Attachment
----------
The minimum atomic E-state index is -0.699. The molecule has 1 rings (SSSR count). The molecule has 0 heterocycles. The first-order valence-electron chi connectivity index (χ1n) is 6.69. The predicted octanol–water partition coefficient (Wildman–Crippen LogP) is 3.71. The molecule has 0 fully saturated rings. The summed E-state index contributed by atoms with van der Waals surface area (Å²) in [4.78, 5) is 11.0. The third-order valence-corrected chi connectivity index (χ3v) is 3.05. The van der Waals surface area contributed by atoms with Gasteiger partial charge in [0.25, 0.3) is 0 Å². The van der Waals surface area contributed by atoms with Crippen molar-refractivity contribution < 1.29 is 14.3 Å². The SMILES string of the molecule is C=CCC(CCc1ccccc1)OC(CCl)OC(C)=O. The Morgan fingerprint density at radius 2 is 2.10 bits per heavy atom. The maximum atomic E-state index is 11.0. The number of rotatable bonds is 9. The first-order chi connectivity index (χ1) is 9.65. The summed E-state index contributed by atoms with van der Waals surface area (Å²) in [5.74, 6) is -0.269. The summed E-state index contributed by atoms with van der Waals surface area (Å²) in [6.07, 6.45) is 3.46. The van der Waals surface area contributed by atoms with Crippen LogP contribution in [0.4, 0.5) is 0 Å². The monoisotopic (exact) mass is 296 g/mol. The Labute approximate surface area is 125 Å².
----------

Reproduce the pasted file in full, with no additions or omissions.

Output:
The minimum atomic E-state index is -0.699. The molecule has 1 rings (SSSR count). The molecule has 0 heterocycles. The first-order valence-electron chi connectivity index (χ1n) is 6.69. The predicted octanol–water partition coefficient (Wildman–Crippen LogP) is 3.71. The molecule has 0 fully saturated rings. The summed E-state index contributed by atoms with van der Waals surface area (Å²) in [4.78, 5) is 11.0. The third-order valence-corrected chi connectivity index (χ3v) is 3.05. The van der Waals surface area contributed by atoms with Gasteiger partial charge in [0.25, 0.3) is 0 Å². The van der Waals surface area contributed by atoms with Crippen molar-refractivity contribution < 1.29 is 14.3 Å². The SMILES string of the molecule is C=CCC(CCc1ccccc1)OC(CCl)OC(C)=O. The Morgan fingerprint density at radius 2 is 2.10 bits per heavy atom. The maximum atomic E-state index is 11.0. The number of rotatable bonds is 9. The first-order chi connectivity index (χ1) is 9.65. The summed E-state index contributed by atoms with van der Waals surface area (Å²) in [5.74, 6) is -0.269. The summed E-state index contributed by atoms with van der Waals surface area (Å²) in [6.07, 6.45) is 3.46. The van der Waals surface area contributed by atoms with Crippen LogP contribution in [0.4, 0.5) is 0 Å². The monoisotopic (exact) mass is 296 g/mol. The Labute approximate surface area is 125 Å².